Wednesday, July 23, 2008

"When friends become parents"

I found a recent Wall Street Journal blog entry asking the question, "Readers, have you had friends or colleagues who felt left behind when you had kids? How have you dealt with that?"

The blogger is a parent, as are most of the respondents (although there are a few brave voices in the mix offering the childless/free viewpoint). It's interesting to see the range of opinions expressed. Infertility is mentioned -- some parents are aware that being around children might be difficult for some of us.

Do I feel "left behind" sometimes? Absolutely. Even among the friends we've made through our pg loss support group, dh & I are among the few who remain childless. When we get together, our conversations naturally revolve around the kids. So even in the one group of parents where I feel most comfortable & actually do have something in common, I still feel left out at times.

I belong to a scrapbooking board with a small but loyal group of posters (mostly moms). Every morning, there's a "check in" post where everyone posts "good morning" & what their plans are for the day. All the moms, whether they work or not, post about their kids, their activities & their accomplishments. Most of the time, I don't have much to say except "Have a good day," because I really don't have much exciting happening in my life. I get up, I go to work, come home, have dinner, go for a walk, & get ready to do it all over again the next day. (Which, I suppose, is better than the alternative...!)

How about you?


  1. It was excruciatingly hard when our friends became parents. We were the odd ones out. Oh, you'll understand, when you have children of your own, they said.

    Those have to be the cruelest and most patronizing words in the universe.

    We have lost contact with the friends who brought their children to our hospital room, right after Gabriel died. Can't say I regret it.

  2. A bunch of folks I know have just had babies. I didn't know some were pregnant (we no longer live in same place). I guess they aren't telling me.

    I guess as long as friends keep convos balanced, it's ok.

    I know a few childless folks that live rather child-centered lives, whether its children within their family or its their job focus.

    I think parents do need help (it takes a village...), so those who can lend a hand a true necessities and are appreciated. I find joy, and sadness, in the children of others.

  3. We have really good friends with three kids who are all under the age of four and all incredibly well mannered. It is sort of the opposite of the norm - we don't avoid them, they avoid us. They are always afraid their kids will bother us or (now that we have been trying for so long) upset me.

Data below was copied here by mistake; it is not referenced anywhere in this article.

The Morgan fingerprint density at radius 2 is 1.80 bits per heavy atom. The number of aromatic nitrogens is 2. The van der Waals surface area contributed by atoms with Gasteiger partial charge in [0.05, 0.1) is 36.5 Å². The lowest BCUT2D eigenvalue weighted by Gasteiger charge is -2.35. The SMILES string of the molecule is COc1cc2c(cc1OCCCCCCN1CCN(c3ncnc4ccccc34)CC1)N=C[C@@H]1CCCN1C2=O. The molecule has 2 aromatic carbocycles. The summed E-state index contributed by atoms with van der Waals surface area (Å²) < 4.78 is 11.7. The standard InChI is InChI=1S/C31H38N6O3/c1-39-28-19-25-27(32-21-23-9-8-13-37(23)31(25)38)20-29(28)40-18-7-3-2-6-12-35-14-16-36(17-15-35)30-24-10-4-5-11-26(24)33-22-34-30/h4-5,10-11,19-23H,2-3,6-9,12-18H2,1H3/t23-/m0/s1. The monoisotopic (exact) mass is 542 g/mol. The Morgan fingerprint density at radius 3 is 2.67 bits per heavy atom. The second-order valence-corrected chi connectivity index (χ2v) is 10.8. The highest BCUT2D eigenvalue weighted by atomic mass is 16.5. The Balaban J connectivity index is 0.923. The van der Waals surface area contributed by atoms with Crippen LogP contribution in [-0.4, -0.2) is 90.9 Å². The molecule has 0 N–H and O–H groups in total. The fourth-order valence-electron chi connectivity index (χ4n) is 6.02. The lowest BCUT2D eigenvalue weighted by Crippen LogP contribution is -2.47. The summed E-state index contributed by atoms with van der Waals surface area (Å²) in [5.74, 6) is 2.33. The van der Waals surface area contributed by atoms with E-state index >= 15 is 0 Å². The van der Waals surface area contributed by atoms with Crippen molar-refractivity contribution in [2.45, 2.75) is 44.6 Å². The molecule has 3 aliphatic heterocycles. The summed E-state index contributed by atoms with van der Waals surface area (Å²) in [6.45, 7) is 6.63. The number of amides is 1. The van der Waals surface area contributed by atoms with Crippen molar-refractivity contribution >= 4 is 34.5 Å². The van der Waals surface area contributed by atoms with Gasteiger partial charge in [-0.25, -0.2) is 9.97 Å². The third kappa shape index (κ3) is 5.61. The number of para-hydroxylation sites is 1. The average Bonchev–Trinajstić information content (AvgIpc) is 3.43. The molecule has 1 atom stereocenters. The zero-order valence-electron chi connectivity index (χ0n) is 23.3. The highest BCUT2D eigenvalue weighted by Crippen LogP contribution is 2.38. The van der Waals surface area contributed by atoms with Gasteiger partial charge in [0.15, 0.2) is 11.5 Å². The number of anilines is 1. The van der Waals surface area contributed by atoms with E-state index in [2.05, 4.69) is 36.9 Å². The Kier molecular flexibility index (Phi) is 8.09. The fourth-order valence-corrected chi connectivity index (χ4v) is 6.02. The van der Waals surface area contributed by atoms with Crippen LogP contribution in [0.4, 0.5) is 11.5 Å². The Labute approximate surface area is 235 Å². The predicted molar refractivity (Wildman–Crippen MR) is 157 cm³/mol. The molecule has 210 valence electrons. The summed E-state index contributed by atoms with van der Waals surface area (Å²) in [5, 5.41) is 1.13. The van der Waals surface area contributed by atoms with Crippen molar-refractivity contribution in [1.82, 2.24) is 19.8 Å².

The mom (my friend) told me a story about the four year old the other day that just shocked me. The mom said something about talking to me and the little girl overhead and asked her mom if I was sad. The mom was surprised and asked why I would be say and her daughter said, "Because she wants to have a baby but she can't."

    My jaw hit the floor. It is AMAZING how intuitive little ones can be.

  4. Funny I was thinking about how many of the couples that came to our wedding we've lost contact with. If I'm honest, I know it's me. I haven't pursued the relationships because they've become parents and we haven't.

  5. I definitely feel left behind...I'm one of the few of my friends (other than the ones who are not married) who doesn't have children, and it's hard...this year a large number of friends became pregnant, and that means next year...everything will change. I don't know what to expect from our friendships anymore, but I'm afraid of what might happen - when my best friend had her baby, her life revolved around that child, and it still does - she is now 3 and 1/2...we can't even have a decent conversation on the phone, let alone consider going out. I don't mean to sound like the insensitive infertile, but it's hard to lose a friendship that you once valued so much.

  6. Yes among friends. I have one (male) friend who is single (and childless). Literally every single other friend I have has at least one child.

    The one place I don't feel left out is when I'm on the road marketing. There I'm among mostly male work-a-holics and outside of what seems to me to be a rote ice breaker of "Do you have any kids" there is no more mention of the topic. We talk about business, politics, hobbies, ourselves, our spouces, vacations, cars, houses, everything under the sun EXCEPT children. It's so delightful.

    (You know I actually had a guy the other day tell me that his wife had raised a nice family and now that his kids are older he "actually" enjoys their company!)

    For much of my life most of my friends were men. It wasn't until my twenties that I actually began having more than one or two female friendships and began to really value the companionship and empathy of women. And now, ironically, my heart is safest when I'm in the company of men. Life sure is crazy!